Reading reviews of Clarissa Dickson Wright's Spilling the Beans: The Autobiography of One of Television's Two Fat Ladies, I notice one writer describes Dickson Wright as "a larger than life character." My take on that remark is that if Ms. Dickson Wright was one jot "larger than life," producers of Two Fat Ladies would have had to ditch that motorcycle-sidecar rig and haul the ol' broad around in a ten-wheel dump truck.
Speaking strictly of autobiographers, Dickson Wright is more fun than most and better reading than many. Clarissa is a competent writer, a side-splitting raconteur (think Clarissa Dangerfield), and a maniacal name-dropper. If she actually knows half the people she claims to know or have known, she's done enough living for a couple of dozen ordinary folks.
Through it all I was most impressed by Dickson Wright's forthright confession of her alcoholism, to sleeping on the streets occasionally, to squandering every dime she had, to the swamp of shame and degradation into which John Barleycorn leads those who (like this writer) are fool enough to follow. Many members of polite society, never having been there, have no idea how low one can actually go on a liquor binge. My own experience leads me to believe that Dickson Wright doesn't tell the half of it.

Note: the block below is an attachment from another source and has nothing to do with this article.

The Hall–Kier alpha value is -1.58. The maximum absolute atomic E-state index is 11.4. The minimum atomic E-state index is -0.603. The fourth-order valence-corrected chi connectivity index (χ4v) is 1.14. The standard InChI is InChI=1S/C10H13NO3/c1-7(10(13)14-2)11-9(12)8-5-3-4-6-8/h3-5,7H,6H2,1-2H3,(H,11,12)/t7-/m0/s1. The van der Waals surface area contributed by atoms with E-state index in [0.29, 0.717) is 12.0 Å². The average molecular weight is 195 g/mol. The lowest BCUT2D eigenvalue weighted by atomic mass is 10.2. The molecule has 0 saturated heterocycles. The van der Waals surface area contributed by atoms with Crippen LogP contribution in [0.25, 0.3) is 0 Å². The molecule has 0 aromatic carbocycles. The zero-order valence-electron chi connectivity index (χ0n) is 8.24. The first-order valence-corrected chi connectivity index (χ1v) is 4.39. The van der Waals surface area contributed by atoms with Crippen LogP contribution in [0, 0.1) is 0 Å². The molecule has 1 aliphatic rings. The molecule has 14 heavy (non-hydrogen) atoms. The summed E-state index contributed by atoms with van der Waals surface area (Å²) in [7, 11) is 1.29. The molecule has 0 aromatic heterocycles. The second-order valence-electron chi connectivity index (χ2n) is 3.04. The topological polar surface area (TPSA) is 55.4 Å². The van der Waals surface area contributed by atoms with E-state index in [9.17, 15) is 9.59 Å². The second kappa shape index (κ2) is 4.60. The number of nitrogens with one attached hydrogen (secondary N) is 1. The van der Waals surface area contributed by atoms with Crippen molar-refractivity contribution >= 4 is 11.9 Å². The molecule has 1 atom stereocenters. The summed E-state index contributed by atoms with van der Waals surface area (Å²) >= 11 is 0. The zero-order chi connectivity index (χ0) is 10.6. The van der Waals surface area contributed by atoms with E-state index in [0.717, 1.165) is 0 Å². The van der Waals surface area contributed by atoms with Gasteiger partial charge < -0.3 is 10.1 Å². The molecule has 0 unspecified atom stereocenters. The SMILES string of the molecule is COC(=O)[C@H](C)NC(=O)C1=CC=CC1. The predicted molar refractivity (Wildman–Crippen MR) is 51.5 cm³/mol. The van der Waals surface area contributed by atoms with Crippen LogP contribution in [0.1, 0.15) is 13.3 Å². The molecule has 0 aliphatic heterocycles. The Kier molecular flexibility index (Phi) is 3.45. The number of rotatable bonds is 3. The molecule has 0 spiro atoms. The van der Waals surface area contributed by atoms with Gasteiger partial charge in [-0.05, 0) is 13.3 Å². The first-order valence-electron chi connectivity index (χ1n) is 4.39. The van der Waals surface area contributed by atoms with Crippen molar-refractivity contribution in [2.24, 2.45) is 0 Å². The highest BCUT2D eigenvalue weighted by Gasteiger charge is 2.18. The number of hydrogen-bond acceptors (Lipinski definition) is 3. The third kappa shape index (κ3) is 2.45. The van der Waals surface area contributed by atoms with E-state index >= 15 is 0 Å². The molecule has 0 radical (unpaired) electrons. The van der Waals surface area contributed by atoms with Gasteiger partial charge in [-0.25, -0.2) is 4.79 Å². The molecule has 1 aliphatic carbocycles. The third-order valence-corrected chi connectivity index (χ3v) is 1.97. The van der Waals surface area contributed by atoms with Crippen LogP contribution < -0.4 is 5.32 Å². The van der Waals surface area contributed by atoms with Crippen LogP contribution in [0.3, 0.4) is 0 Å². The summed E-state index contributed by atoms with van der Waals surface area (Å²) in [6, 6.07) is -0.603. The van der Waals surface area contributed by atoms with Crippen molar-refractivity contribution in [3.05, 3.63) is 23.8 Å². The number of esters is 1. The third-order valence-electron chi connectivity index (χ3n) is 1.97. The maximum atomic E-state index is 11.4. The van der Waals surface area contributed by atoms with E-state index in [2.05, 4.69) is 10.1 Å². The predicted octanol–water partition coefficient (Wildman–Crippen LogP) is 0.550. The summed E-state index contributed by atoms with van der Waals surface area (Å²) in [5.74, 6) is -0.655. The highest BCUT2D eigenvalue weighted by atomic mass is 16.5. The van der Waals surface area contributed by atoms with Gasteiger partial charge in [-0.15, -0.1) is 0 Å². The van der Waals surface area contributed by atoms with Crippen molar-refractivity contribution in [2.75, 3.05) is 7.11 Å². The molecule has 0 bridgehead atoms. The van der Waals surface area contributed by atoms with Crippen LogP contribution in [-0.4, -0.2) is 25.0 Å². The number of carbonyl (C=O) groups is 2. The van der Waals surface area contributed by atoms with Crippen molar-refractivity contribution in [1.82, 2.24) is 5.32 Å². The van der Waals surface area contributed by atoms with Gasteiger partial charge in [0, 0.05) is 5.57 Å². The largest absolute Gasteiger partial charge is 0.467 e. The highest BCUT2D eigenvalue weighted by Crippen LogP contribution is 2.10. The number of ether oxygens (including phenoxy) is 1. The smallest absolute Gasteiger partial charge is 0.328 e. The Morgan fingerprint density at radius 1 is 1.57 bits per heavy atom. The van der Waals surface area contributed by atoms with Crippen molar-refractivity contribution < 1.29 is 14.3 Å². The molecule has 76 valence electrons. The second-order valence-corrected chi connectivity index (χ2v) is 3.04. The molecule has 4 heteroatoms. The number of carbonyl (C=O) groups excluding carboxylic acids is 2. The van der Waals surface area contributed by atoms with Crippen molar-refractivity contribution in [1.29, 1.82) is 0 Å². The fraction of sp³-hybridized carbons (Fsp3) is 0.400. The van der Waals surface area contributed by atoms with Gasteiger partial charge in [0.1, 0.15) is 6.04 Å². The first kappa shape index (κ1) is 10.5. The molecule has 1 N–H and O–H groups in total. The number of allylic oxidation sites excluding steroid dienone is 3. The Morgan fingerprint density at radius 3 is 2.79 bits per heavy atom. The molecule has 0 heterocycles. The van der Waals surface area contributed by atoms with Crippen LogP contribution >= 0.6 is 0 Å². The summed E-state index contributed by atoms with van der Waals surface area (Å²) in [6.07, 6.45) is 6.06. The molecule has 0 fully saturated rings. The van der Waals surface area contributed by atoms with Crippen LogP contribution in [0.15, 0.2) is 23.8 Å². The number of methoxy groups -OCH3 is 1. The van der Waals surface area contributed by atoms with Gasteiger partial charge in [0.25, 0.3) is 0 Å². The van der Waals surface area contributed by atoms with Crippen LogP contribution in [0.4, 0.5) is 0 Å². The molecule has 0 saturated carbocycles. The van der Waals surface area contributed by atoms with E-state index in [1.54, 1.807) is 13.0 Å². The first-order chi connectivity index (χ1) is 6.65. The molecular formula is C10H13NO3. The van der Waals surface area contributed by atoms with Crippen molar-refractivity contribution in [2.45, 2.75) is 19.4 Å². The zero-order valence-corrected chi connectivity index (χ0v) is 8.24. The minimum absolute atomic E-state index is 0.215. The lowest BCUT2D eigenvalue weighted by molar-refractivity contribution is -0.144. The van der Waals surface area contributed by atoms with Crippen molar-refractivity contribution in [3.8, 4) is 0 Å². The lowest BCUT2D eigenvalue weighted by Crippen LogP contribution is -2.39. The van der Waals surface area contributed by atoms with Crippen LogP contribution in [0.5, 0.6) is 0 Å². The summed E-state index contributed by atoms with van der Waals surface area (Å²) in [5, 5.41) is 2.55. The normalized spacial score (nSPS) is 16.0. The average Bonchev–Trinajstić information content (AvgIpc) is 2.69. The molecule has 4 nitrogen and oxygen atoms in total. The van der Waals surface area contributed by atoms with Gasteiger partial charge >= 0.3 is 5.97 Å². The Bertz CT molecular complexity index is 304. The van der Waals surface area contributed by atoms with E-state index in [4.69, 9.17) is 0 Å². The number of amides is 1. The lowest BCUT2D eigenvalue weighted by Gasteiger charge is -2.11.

If I'm correct in that, what Clarissa left out is between her and her god, and that's exactly as it should be. (I once sat in a 12-step meeting and listened to the most angelic young woman I've ever seen tell how she used to go to the restroom at the supper club where she worked and lock herself in a stall so she could squat over the toilet and fill her cocaine syringe from the bowl. There aren't many who'd have the nerve to admit that in print under their own byline.)
Based upon what Clarissa gives away in this book, I'll guess that the miracle of Dickson Wright's recovery had much to do with the fact that she was born into and grew up in a home where social skills were appreciated by the parents and instilled in the children by whatever means. I say so because however unhappy Clarissa and her siblings may have been, they at least came up in the world knowing how to make friends and how to keep them. Boarding school also seems to have helped them a great deal. Many children are less fortunate, and the worth of what they miss is in many ways immeasurable.